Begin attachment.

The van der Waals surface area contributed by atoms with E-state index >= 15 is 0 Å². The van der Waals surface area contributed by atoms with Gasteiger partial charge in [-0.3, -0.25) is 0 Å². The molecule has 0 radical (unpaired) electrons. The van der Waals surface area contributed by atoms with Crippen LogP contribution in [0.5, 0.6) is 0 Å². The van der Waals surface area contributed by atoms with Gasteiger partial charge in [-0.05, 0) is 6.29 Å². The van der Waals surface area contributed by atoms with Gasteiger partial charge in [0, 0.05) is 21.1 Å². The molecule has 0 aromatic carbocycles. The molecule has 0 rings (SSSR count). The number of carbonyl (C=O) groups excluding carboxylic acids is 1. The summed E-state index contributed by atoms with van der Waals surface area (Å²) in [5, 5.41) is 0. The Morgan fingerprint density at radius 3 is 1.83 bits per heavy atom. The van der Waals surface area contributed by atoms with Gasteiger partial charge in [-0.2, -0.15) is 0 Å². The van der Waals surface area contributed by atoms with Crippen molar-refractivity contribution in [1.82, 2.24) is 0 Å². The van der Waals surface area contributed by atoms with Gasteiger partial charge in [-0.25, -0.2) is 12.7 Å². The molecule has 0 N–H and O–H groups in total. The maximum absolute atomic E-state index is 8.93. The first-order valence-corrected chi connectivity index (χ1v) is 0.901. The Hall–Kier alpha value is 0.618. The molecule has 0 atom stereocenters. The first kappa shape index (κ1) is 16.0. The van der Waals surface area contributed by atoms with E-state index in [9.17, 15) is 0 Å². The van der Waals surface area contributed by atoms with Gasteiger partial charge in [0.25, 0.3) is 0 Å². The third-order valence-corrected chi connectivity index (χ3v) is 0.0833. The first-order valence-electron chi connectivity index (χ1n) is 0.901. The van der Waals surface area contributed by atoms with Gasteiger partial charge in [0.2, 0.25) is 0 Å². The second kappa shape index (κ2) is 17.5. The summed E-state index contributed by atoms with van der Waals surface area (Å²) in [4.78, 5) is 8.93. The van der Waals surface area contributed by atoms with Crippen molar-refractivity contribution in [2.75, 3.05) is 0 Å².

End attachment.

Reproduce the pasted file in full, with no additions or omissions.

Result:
The van der Waals surface area contributed by atoms with E-state index >= 15 is 0 Å². The van der Waals surface area contributed by atoms with Gasteiger partial charge in [-0.3, -0.25) is 0 Å². The molecule has 0 radical (unpaired) electrons. The van der Waals surface area contributed by atoms with Crippen LogP contribution in [0.5, 0.6) is 0 Å². The van der Waals surface area contributed by atoms with Gasteiger partial charge in [-0.05, 0) is 6.29 Å². The van der Waals surface area contributed by atoms with Gasteiger partial charge in [0, 0.05) is 21.1 Å². The molecule has 0 aromatic carbocycles. The molecule has 0 rings (SSSR count). The number of carbonyl (C=O) groups excluding carboxylic acids is 1. The summed E-state index contributed by atoms with van der Waals surface area (Å²) in [5, 5.41) is 0. The Morgan fingerprint density at radius 3 is 1.83 bits per heavy atom. The van der Waals surface area contributed by atoms with Gasteiger partial charge in [-0.2, -0.15) is 0 Å². The van der Waals surface area contributed by atoms with Crippen molar-refractivity contribution in [1.82, 2.24) is 0 Å². The van der Waals surface area contributed by atoms with Gasteiger partial charge in [-0.25, -0.2) is 12.7 Å². The molecule has 0 N–H and O–H groups in total. The maximum absolute atomic E-state index is 8.93. The first-order valence-corrected chi connectivity index (χ1v) is 0.901. The Hall–Kier alpha value is 0.618. The molecule has 0 atom stereocenters. The first kappa shape index (κ1) is 16.0. The van der Waals surface area contributed by atoms with E-state index in [9.17, 15) is 0 Å². The van der Waals surface area contributed by atoms with Gasteiger partial charge in [0.25, 0.3) is 0 Å². The third-order valence-corrected chi connectivity index (χ3v) is 0.0833. The first-order valence-electron chi connectivity index (χ1n) is 0.901. The van der Waals surface area contributed by atoms with Gasteiger partial charge in [0.2, 0.25) is 0 Å². The second kappa shape index (κ2) is 17.5. The summed E-state index contributed by atoms with van der Waals surface area (Å²) in [4.78, 5) is 8.93. The van der Waals surface area contributed by atoms with Crippen molar-refractivity contribution in [2.75, 3.05) is 0 Å².